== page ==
We can admit that Trump's ham-fisted and tone deaf reaction to the 2017 events at Charlottesville were the moral low point (thus far) of his administration.  If Spike Lee was upset about Charlottesville he could have made a movie about Charlottesville.  Instead he chose to inject Charlottesville into a movie about events that took place during the Carter era.  If Donald Trump is guilty of all acts of racial hatred that occur anywhere in America, then surely Jimmy Carter was equally guilty of allowing David Duke to visit Colorado Springs in 1979...?

Ron Stallworth

Lee's many distortions of reality in this film rob what could have been a fascinating look into the life of man caught between his racial identity and his professional career of its central point.  In the late 1970s a pioneering black police officer made a fool of white supremacist David Duke and joined the KKK.  The truth shall make us free but Hollywood lies and distortions will keep us in bondage.

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Tuesday, December 11, 2018

American and British Politics 2018

We Americans, on both sides of the aisle, tend to believe that we are mired in the worst of all political landscapes.  The country is bitterly divided.  Some Americans strongly support Trump while others feel he should be impeached.  The Midterms gave us divided government and nothing seems likely to get done about any of the urgent issues confronting our nation.  The prospect of Special Counsel reports and potential impeachment hearings make the political prospects for 2019 messy at the very least.  Only the death of a kind and gracious former president (GHWB) bought us the briefest of reprieves from the incessant political division within the USA. And so on.

But we need only look across the pond to see that this is essentially an illusion caused by our perennial national insularity.

The current British political scene is MUCH WORSE than anything we face in America right now for several reasons.

Theresa May's popularity, in spite of not having cavorted with porn stars, is far LOWER than Trump's range.  In fact only about 25% of Britons approve of the current British Prime Minister (  Trump's popularity, on the other hand, hovers in the 40s (

America confronts a potentially dangerous trade war with China and Trump is determined to play his game of chicken with President Xi.  But Britain has already lost a self-inflicted trade war with the European Union due to Brexit.  The Pound has been hammered and is now hitting a 20 year low with regard to the dollar (  Property prices, a cornerstone of the UK economy, are now actually falling since the 2016 Brexit referendum  By contrast, growth in the US economy has accelerated since 2016 and we have recently seen 3.6% unemployment - the lowest since the 1960s.

The media breathlessly inform us that some blue states in America such as California are so miffed with Trump that they are looking to leave the Union (  While Cal-Exit is laughable fairy tale, there is a very real possibility that the United Kingdom could lose both Scotland and Northern Ireland over the next ten years ( Scotland could renew its call for a referendum while Northern Ireland could be driven into the arms of the Irish Republic which was provided for in the Belfast accords that ended The Troubles in the 1990s ( .  Would England and Wales really amount to a Great Britain?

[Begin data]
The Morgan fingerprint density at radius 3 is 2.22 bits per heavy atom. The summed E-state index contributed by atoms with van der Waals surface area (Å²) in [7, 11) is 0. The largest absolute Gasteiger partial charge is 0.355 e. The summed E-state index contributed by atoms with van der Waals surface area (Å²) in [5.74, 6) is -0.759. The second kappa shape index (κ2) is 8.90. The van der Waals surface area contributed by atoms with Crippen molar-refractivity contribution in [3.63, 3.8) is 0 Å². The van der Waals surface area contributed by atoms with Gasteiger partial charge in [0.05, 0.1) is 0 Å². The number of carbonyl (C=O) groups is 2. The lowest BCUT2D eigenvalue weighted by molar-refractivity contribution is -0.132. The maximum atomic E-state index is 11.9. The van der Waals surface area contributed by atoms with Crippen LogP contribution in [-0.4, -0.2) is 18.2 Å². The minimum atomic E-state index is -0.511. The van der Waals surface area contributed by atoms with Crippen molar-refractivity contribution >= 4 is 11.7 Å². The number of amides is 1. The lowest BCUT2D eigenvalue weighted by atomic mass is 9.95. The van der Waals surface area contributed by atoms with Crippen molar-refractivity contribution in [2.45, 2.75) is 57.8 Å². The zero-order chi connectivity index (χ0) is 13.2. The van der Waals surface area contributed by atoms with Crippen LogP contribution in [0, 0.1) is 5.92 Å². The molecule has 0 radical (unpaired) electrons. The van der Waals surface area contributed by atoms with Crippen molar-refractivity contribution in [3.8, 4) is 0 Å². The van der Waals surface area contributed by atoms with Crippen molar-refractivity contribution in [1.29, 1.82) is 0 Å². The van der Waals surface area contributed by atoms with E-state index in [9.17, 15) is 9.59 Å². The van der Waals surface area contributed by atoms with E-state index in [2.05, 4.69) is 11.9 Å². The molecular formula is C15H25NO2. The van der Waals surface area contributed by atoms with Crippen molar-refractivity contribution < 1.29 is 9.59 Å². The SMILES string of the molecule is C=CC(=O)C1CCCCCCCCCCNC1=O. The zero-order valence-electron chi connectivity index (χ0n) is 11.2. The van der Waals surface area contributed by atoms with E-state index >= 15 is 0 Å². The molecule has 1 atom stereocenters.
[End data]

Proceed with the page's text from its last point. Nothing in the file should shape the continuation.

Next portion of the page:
Given the Republican control of the US Senate, it is highly unlikely that Trump will be impeached by Congress in 2019.  But even if he were successfully impeached, we all know that the result would be...President Pence.  The same Pence who recently did an outstanding job speaking at the Bush funeral service.  Pence, regardless of whether you like or agree with his politics, is a highly credible individual with a lifetime of public service experience.

Jeremy Corbyn: The Devil we don't Know

Who is waiting in the wings in the UK should (as now seems likely) the May government fall?  The distressing answer is...Jeremy Corbyn.  If you want to understand Corbyn just imagine a virulently anti-semitic humorless version of Bernie Sanders (  The prospect that May's foundering over Brexit could lead to a Corbyn premiership has the UK financial markets spooked for the best of reasons.  There may still be a hundred pence in the Pound but I'd take Pence over a pounding by Corbyn any day!  Corbyn (and not really Brexit) is the guillotine poised to drop on the British economy.

5) FRANCE...?
Speaking of guillotines, the political and economic situation in France under Macron is arguably even worse than the turmoil in the United States or Britain!  Violence is spilling into the streets of Paris with the Yellow Vest protestors with every sign that much worse is to come (

As we pause in the US to celebrate the 2018 holiday season, perhaps, rather than sparring with our in-laws about politics over the Christmas turkey, we should count our political blessings and be comforted a bit by the waves of political shadenfreude wafting across the Atlantic!